Were you terrified by Brian Wesbury’s recent WSJ editorial about how, unless Bernanke grows a spine and raises rates, we’ll have 1970s-style inflation again? We were, too. (In part because, by some measures, we already do).
But it appears Wesbury did play fast and loose with one of his key facts: That the money supply is now expanding at an egregious 14% per year.
Northern Trust’s inimitable Paul Kasriel, who has been right about the downturn and right about just about everything else, points out that Wesbury doesn’t bother to seasonally adjust his figures. Once you do, Kasriel says, money growth is benign. What’s more, inflation is a lagging indicator–and Kasriel argues that falling commodity prices are signaling an imminent turn in the CPI.
We’re encouraged by Kasriel’s optimism on this point (he’s been negative as long as we can remember), and we’re persuaded by he and his colleague Asha Bangalore that inflation should soon start to decline. What scares us, however, is that inflation declined after recessions in the 1970s, too–before spiking to new highs the moment the economy began to recover.
After decades of bailouts and pampering, the country remains unwilling to take its medicine, and we doubt this is suddenly going to change.
Wesbury bases his argument in part on the observation that Reserve Bank Credit (the Fed’s balance sheet) jumped 14% in the three months through July. Kasriel says this is a silly way to look at the numbers:
Let’s look at the recent behaviour of weekly averages of Reserve Bank Credit on a year- over-year basis so as not to run into the seasonal problems (see Chart below). Back in 2003, the year-over-year changes in Reserve Bank Credit were running around 10%. Since the credit crisis hit in mid 2007, the fastest year-over-year growth in Reserve Bank Credit has been 4.05% in the week ended July 16. In the latest week, August 13, year-over-year growth in Reserve Bank Credit has slowed to a mere 1.76%. Is 1.76% growth in the Fed’s balance sheet the stuff of accelerating CPI inflation?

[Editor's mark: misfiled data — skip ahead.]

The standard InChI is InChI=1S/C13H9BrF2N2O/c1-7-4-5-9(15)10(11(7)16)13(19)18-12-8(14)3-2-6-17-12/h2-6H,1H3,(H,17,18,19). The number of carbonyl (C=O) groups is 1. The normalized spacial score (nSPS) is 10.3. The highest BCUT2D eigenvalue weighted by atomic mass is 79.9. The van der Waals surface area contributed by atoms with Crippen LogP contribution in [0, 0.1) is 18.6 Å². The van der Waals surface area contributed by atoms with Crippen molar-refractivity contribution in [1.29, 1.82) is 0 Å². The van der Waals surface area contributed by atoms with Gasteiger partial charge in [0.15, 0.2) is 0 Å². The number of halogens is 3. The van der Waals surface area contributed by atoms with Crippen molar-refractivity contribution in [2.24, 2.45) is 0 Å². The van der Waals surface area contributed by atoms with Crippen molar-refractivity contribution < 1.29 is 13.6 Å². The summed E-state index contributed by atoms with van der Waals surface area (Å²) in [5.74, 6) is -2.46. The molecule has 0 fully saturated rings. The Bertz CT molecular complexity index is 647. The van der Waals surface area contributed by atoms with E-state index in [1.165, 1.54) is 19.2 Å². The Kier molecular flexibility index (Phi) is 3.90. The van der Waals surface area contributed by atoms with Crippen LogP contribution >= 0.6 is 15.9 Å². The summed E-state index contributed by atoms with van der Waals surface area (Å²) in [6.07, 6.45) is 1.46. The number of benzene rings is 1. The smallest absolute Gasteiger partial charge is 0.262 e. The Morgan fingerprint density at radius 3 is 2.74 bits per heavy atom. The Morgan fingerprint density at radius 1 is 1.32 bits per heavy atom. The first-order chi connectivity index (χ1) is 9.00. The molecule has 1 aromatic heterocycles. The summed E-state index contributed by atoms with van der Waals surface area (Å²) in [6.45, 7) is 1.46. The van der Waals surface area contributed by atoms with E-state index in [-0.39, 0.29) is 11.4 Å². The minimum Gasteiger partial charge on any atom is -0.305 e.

Kasriel checks the monetary base on a year-over-year basis, too, and reaches the same conclusion:
The monetary base is essentially the same thing as Reserve Bank Credit. The Fed provides
monthly readings on the monetary base as monthly averages of daily figures in the month (as
opposed to the last Wednesday of the month). Chart [below] shows the year-over-year changes in the monthly averages of the monetary base starting in 1960. From January 1960 through July
2008, the median year-over-year change in the monetary bases has been 5.75%. In July 2008,
the monetary base was up just 2.19% from July 2007. This is the stuff of a clear and present
Lastly, Kasriel concludes that Wesbury and the WSJ editorial board have mush for brains:
It is interesting that such an allegedly free-market kind of guy such as Wesbury has so little
faith in the message being sent by the free markets when it comes to inflation. For example, in
recent weeks, the free market’s expectations of CPI inflation over the next 10 years has fallen
sharply to its lowest reading since 2003 (see Chart below). And if accelerating inflation is such a
threat, why is that perennial barometer of inflation expectations, the price of gold, falling from
almost $1,000 an ounce back down to about $800 an ounce?
… Am I the only one who misses the days when the op-ed page of The Wall Street Journal
contained objective and well-researched commentaries on monetary policy such as those
written by Lindley Clark?
Care to respond, Brian?
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